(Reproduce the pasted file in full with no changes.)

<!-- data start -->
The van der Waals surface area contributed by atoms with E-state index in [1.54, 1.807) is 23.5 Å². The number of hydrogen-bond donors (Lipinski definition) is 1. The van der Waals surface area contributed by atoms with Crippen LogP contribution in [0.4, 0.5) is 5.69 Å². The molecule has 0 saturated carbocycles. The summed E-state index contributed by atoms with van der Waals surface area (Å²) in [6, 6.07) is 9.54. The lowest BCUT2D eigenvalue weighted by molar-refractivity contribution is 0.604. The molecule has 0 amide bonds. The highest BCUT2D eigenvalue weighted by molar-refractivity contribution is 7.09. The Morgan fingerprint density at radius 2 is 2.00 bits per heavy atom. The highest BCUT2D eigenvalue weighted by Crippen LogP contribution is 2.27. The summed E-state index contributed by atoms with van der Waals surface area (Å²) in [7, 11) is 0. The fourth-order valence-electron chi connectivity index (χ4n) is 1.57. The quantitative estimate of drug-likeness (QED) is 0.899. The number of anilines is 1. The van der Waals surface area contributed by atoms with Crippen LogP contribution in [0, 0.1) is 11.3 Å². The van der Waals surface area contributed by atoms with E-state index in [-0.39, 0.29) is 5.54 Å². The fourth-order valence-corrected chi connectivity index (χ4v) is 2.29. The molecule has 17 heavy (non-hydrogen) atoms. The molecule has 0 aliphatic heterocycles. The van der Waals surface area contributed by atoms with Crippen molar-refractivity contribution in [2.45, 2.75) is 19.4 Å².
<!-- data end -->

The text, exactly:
The van der Waals surface area contributed by atoms with E-state index in [1.54, 1.807) is 23.5 Å². The number of hydrogen-bond donors (Lipinski definition) is 1. The van der Waals surface area contributed by atoms with Crippen LogP contribution in [0.4, 0.5) is 5.69 Å². The molecule has 0 saturated carbocycles. The summed E-state index contributed by atoms with van der Waals surface area (Å²) in [6, 6.07) is 9.54. The lowest BCUT2D eigenvalue weighted by molar-refractivity contribution is 0.604. The molecule has 0 amide bonds. The highest BCUT2D eigenvalue weighted by molar-refractivity contribution is 7.09. The Morgan fingerprint density at radius 2 is 2.00 bits per heavy atom. The highest BCUT2D eigenvalue weighted by Crippen LogP contribution is 2.27. The summed E-state index contributed by atoms with van der Waals surface area (Å²) in [7, 11) is 0. The fourth-order valence-electron chi connectivity index (χ4n) is 1.57. The quantitative estimate of drug-likeness (QED) is 0.899. The number of anilines is 1. The van der Waals surface area contributed by atoms with Crippen LogP contribution in [0, 0.1) is 11.3 Å². The van der Waals surface area contributed by atoms with E-state index in [-0.39, 0.29) is 5.54 Å². The fourth-order valence-corrected chi connectivity index (χ4v) is 2.29. The molecule has 17 heavy (non-hydrogen) atoms. The molecule has 0 aliphatic heterocycles. The van der Waals surface area contributed by atoms with Crippen molar-refractivity contribution in [2.45, 2.75) is 19.4 Å².